It’s way too early to know what brought down the I-35W bridge over the Mississippi River Wednesday in Minneapolis. It’s a tragedy and a shock, and I don’t mean to make political hay from it.
I do mean to bring up the possibility that too many years of “no new taxes” may be coming home to roost. Len Levine, commissioner of transportation under Gov. Rudy Perpich, was quoted on KSTP a few hours after the collapse as saying 40% to 50% of bridges in Minnesota are deficient. He called it a crisis, and said, “There’s just not enough money coming in to fix the system.”
We’re not paying as we go. We’re deferring maintenance on roads and bridges, pushing off the fixing and the paying into the future. Too many politicians are too goddam chicken to ask us to pay for what it takes to have a state and a country that works.
We’ve got problems with China dumping crap in the food it ships for cheap to us? Good luck catching the problem before it shows up in pets or pigs or humans — the number of USDA inspectors has been drastically cut, because government is the problem and tax relief is the answer.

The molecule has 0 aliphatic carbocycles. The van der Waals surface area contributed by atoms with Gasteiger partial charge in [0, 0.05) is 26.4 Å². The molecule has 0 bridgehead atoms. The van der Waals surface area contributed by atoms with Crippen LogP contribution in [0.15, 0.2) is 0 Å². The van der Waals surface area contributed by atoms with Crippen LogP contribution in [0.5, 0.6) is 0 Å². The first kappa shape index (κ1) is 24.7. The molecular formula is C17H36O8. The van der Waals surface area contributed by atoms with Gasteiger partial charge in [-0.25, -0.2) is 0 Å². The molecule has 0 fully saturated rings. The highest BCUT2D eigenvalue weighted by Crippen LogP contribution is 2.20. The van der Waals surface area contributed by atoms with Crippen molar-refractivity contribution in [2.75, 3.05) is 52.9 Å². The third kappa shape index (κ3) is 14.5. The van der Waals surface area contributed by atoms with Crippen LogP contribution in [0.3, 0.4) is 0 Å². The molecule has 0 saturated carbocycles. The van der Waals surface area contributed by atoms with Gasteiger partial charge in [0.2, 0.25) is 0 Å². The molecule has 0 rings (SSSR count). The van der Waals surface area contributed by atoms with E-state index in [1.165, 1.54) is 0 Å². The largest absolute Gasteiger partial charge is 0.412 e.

The I-35W bridge collapse may change the public debate over the role of government. It may illuminate how inadequate “no new taxes” and “government is the problem” are as slogans or programs or a view of being responsible community members. “Let’s have a little civics lesson here, let’s look at what taxes buy,” my wife Lisa said.
A personal note — Lisa and I got a call at 10:30 p.m. Wednesday from Don Francis, Sr., in New Orleans. Don’s house was flooded by Katrina, he waded and boated through horrific water and scenes and was evacuated by helicopter after three harrowing days at the Convention Center. He and his daughter, Ciara, came to Minneapolis where a bunch of us (some of you reading this) helped them while they were refugees from their city. They’re back in New Orleans East, and as Don watched the frightening scenes of our bridge collapse, cars in the water, divers and rescue workers all over, he thought of us. And called to see if we were OK. Tragedies, and friendships, come full circle.
— Bruce Benidt